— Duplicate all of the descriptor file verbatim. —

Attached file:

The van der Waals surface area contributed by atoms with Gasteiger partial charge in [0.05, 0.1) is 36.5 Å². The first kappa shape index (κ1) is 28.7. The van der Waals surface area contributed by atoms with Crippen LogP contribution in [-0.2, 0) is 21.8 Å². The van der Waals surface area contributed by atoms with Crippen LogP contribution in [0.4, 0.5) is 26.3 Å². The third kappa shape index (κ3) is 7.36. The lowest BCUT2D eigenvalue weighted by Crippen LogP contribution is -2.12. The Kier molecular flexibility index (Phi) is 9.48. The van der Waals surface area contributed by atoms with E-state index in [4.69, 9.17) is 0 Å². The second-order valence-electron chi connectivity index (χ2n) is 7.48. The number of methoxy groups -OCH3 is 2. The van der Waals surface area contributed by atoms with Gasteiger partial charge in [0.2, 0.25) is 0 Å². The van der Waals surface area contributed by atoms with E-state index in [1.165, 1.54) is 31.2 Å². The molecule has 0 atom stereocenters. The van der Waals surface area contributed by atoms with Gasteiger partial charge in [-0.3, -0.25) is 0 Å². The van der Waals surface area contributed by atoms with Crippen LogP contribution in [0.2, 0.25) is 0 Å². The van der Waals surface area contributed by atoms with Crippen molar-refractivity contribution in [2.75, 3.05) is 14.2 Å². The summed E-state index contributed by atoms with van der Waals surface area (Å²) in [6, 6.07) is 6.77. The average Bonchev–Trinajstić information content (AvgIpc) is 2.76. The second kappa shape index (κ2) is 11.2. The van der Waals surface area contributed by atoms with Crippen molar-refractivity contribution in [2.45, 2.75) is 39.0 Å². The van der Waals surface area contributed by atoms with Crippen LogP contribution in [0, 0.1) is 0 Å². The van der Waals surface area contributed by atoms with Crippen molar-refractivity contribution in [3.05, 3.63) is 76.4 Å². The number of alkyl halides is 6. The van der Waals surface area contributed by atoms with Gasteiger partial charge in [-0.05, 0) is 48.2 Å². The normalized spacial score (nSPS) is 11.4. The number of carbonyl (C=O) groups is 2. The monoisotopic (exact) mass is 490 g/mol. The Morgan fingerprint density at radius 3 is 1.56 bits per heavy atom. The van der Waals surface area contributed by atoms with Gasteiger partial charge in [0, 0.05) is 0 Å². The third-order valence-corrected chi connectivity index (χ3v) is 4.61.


The van der Waals surface area contributed by atoms with Gasteiger partial charge in [0.05, 0.1) is 36.5 Å². The first kappa shape index (κ1) is 28.7. The van der Waals surface area contributed by atoms with Crippen LogP contribution in [-0.2, 0) is 21.8 Å². The van der Waals surface area contributed by atoms with Crippen LogP contribution in [0.4, 0.5) is 26.3 Å². The third kappa shape index (κ3) is 7.36. The lowest BCUT2D eigenvalue weighted by Crippen LogP contribution is -2.12. The Kier molecular flexibility index (Phi) is 9.48. The van der Waals surface area contributed by atoms with E-state index in [4.69, 9.17) is 0 Å². The second-order valence-electron chi connectivity index (χ2n) is 7.48. The number of methoxy groups -OCH3 is 2. The van der Waals surface area contributed by atoms with Gasteiger partial charge in [0.2, 0.25) is 0 Å². The van der Waals surface area contributed by atoms with E-state index in [1.165, 1.54) is 31.2 Å². The molecule has 0 atom stereocenters. The van der Waals surface area contributed by atoms with Gasteiger partial charge in [-0.3, -0.25) is 0 Å². The van der Waals surface area contributed by atoms with Crippen LogP contribution in [0.2, 0.25) is 0 Å². The van der Waals surface area contributed by atoms with Crippen molar-refractivity contribution in [2.75, 3.05) is 14.2 Å². The summed E-state index contributed by atoms with van der Waals surface area (Å²) in [6, 6.07) is 6.77. The average Bonchev–Trinajstić information content (AvgIpc) is 2.76. The second kappa shape index (κ2) is 11.2. The van der Waals surface area contributed by atoms with Crippen molar-refractivity contribution in [2.45, 2.75) is 39.0 Å². The van der Waals surface area contributed by atoms with Crippen LogP contribution in [0, 0.1) is 0 Å². The van der Waals surface area contributed by atoms with Crippen molar-refractivity contribution in [3.05, 3.63) is 76.4 Å². The number of alkyl halides is 6. The van der Waals surface area contributed by atoms with Gasteiger partial charge in [-0.05, 0) is 48.2 Å². The normalized spacial score (nSPS) is 11.4. The number of carbonyl (C=O) groups is 2. The monoisotopic (exact) mass is 490 g/mol. The Morgan fingerprint density at radius 3 is 1.56 bits per heavy atom. The van der Waals surface area contributed by atoms with Gasteiger partial charge in [0, 0.05) is 0 Å². The third-order valence-corrected chi connectivity index (χ3v) is 4.61.